Natarajan Chandrasekaran, CEO & MD of Tata Consultancy Services (TCS), is a marathoner. Chandra, as he is fondly called, has run both full and half marathons in many cities across the world. These, he says, add to his focus and rigour. His professional focus and rigour have given his company steady results over time, though there have been some signs of fatigue of late as TCS has missed revenue estimates. For the company, as well as Chandra, now 52, the year 2016 will be crucial, determining whether or not the Tata group firm will retain its supremacy in its segment.

TCS' nearest domestic rival, Infosys, which had taken a back seat for a while due to various factors, is now seen bringing back its aggression under a new management. Industry observers believe, with steady financial performance, the company might already have regained the capabilities for which it was considered an industry bellwether earlier.

So, even as TCS protects its own turf in major markets, industry watchers will weigh its performance against Infosys' going forward. The Bengaluru-headquartered Infosys has already won the battle at a psychological level, by resuming its practice of kick-starting the earnings season with its report; it did so in the September quarter, after taking a break for two quarters.

  • Will TCS be able to continue growing ahead of Nasscom estimates?
  • Can it hold its margin profile at its current level?
N Chandrasekaran, MD & CEO, Tata Consultancy Services

Gearing up for a heady battle: Sunil Mittal

Fortune, they say, favours the brave. Sunil Mittal, the founder of Bharti Airtel, India's largest and the world's third-largest mobile company, lacks neither fortune nor bravery. In the New Year, Mittal will need both for confronting his biggest rival - Mukesh Ambani-led Reliance Jio Infocomm.

After more than a decade, Ambani and Mittal are clashing in India's cut-throat wireless market. Only this time the stakes are higher; the battle for share of the data market is not going to be a cakewalk. With Ambani looking to wean away Bharti's high-spending customers, Mittal will have to keep up with his service quality and price.

The 58-year-old Mittal has never shied away from battles. In fact, the very foundation of his telecom empire was built on his exit from a business in 1983, when the government banned import of gensets. As an entrepreneur, Mittal has always put his money where his beliefs are.

The year 2016 will be crucial for Mittal, because of a head-on battle between his Airtel and Ambani's Jio.

Mittal managed to get the first-mover advantage by launching 4G services across 300 towns ahead of his rival, but his company is still in the process of scaling up infra. Despite the massive investment Ambani has made in his telecom venture, Mittal's biggest advantage will be his deep understanding of the Indian telecom consumer.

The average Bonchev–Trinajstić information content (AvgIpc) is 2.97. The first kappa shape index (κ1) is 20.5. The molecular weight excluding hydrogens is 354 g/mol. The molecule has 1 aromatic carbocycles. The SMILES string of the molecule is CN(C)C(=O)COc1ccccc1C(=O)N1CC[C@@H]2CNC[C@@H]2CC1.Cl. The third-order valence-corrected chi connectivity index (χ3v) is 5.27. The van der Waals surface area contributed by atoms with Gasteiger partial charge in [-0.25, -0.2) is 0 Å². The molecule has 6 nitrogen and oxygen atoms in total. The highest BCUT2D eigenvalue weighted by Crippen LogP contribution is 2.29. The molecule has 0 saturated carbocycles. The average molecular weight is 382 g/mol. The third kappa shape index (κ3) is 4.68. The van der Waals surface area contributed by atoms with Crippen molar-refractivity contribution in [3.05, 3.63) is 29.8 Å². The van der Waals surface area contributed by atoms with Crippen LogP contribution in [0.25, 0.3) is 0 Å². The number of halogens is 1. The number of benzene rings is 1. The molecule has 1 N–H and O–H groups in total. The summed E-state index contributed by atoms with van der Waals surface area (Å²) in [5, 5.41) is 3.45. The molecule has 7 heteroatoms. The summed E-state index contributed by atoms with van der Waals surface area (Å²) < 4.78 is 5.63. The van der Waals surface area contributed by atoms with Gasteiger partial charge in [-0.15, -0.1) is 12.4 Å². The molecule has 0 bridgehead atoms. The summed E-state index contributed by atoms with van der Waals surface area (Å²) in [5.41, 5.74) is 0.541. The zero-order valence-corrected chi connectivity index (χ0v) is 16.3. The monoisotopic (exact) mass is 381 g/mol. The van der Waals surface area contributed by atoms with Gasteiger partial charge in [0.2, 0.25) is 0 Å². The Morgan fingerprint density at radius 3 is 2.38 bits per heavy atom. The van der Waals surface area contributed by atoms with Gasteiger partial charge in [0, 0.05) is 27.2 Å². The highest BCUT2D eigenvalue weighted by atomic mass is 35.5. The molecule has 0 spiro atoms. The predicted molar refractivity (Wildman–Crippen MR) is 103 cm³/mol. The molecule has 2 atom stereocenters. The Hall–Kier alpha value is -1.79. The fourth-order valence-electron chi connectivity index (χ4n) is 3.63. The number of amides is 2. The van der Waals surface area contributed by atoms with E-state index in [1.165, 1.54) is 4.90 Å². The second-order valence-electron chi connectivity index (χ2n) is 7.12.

• 2016 will see a head-on battle between Mittal's Airtel and Ambani's Jio
  • Jio will look to wean away Bharti Airtel's data customers
Sunil Mittal, Chairman & Group CEO, Bharti Enterprises

Dilip Shanghvi
Will the Sun shine bright?: Dilip Shanghvi

Acquiring Ranbaxy in a $4-billion deal has been Dilip Shanghvi's boldest move yet. The acquisition has so far not given him the desired result, but the year 2016 promises to be a better one for Sun Pharma and its 60-year-old managing director.

The US Food and Drugs Administration's recent approval to launch of the generic version of anti-cancer drug Gleevec is a positive for Sun Pharma. The firm will have a 180-day exclusivity in the market following the drug's launch in February; it is expected to drive earnings for the company in the near term.

Shanghvi's strategy of focusing on complex generics and specialty products is also expected to reap dividends. Even in its early days, Sun Pharma focused on specialty and chronic therapies. Now, it has identified dermatology and ophthalmology, among others, as new growth areas. In September, Sun acquired InSite Vision, a US-based eye-care firm, as part of its new strategy.

The key challenge for Shanghvi will be driving synergies from Ranbaxy's integration with Sun and completing the remediation measures at manufacturing plants under the US FDA scanner.

Apart from leading Sun Pharma, Shanghvi is also expected to prepare the ground for rollout of a payments bank in partnership with Telenor. Shanghvi had, in his personal capacity, secured an in-principle approval for this.

  • Driving synergies from Ranbaxy's integration with Sun a challenge